US politician Charlie Wilson dies

Former congressmen famous for funding Afghan mujahidin against Soviet forces dies aged 76.

    Wilson served in congress for 12 terms before quitting politics in 1996 saying it was no longer fun [AFP]

    "People like me didn't fulfil our responsibilities once the war was over," he told the Associated Press news agency in a September 2001 interview.

    "We allowed this vacuum to occur in Afghanistan and Pakistan, which enraged a lot of people. That was as much my fault as it was a lot of others'."

    Known for his high-living, party-going lifestyle, Wilson developed the nickname "Good Time Charlie" and his activities were chronicled in the Hollywood movie, Charlie Wilson's War, with actor Tom Hanks playing the lead role.

    No longer fun

    After serving 12 terms in the US congress, Wilson left politics in 1996, saying he no longer found it any fun.

    His death comes just weeks after he attended the dedication of the Charlie Wilson chair for Pakistan Studies at the University of Texas in Austin.a statement commenting on news of Wilson's death, Rick Perry, the governor of Texas, said the former congressman had "led a life that was oversized even by Hollywood's standards".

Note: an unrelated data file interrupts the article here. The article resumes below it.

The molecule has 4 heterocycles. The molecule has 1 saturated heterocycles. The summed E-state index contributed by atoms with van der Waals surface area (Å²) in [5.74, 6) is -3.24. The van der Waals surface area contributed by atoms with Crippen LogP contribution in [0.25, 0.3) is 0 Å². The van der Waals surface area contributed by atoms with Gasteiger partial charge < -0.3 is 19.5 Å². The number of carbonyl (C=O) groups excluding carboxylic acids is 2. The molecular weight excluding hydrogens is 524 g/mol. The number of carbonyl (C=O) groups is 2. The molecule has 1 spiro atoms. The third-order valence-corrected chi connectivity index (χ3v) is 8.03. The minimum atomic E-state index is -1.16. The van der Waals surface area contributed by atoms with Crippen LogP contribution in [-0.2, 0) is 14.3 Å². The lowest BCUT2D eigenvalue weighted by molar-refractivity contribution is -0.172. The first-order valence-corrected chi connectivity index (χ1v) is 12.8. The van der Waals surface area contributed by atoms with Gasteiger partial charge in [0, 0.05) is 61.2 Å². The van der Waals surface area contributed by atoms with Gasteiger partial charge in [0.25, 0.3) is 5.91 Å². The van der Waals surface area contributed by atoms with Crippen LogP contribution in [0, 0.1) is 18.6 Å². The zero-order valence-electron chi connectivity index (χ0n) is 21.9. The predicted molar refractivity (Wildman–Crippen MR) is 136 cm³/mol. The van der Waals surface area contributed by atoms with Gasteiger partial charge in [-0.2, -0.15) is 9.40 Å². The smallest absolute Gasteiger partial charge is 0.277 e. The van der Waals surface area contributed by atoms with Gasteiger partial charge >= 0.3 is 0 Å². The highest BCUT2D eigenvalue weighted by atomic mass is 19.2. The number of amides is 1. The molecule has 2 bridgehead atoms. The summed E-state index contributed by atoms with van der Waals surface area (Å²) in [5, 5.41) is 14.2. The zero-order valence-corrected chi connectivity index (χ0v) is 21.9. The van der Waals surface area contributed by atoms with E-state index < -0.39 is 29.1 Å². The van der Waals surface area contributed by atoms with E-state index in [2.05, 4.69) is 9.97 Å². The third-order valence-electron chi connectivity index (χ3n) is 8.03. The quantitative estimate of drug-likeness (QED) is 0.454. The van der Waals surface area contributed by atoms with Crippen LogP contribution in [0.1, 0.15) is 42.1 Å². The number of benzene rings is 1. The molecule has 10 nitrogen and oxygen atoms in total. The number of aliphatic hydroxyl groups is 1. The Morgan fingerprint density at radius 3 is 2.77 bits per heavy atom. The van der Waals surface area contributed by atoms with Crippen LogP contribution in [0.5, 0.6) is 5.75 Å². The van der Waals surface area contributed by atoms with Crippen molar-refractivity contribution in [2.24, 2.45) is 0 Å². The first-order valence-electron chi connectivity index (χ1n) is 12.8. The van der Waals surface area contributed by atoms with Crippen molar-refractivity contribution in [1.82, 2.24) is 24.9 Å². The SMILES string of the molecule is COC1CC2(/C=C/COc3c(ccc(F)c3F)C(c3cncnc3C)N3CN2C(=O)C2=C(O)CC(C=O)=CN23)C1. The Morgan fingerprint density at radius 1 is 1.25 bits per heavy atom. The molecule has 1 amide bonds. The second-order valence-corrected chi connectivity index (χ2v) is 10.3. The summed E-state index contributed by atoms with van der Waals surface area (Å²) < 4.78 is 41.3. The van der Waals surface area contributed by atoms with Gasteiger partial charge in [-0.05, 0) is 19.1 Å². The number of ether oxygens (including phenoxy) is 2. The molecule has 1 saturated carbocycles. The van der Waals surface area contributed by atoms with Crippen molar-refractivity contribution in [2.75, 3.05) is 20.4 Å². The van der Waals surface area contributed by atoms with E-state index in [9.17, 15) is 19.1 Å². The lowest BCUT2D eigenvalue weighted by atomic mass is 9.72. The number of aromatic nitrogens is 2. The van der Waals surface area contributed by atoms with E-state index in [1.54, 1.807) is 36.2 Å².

Charlie Wilson, front, was the architect of the CIA's mission to end the Cold War [AP]
    "After the Soviets left, Charlie kept fighting for the Afghan people and warned against abandoning that traumatised country to its fate - a warning we should have heeded then, and should remember today."

    Interviewed by Al Jazeera over phone, Wajid Shamsul Hassan, the Pakistani high commissioner to the UK, said: "[Charlie Wilson's] confessions were absolutely right and he was the architect of the operations during the Soviet occupation of Afghanistan.

    "He funded millions of dollars to raise the mujahideen from all over the world who came in and who now have become a menace throughout the region.

    "Where he failed was that he couldn't come up with the idea of an interim arrangement within Afghanistan before the Soviets withdrew their troops. Had he done that, things would have been totally different today.

    "This was a failure of US policy at the time. They did not listen to Charlie Wilson. Had they listened, things would have been different."

    For his part, Robert Gates, the US defence secretary, said Wilson had been "an extraordinary patriot whose life showed, once more, that one brave and determined person can alter the course of history.

    "As the world now knows, his efforts and exploits helped repel an invader, liberate a people, and bring the Cold War to a close."

    SOURCE: Al Jazeera and agencies


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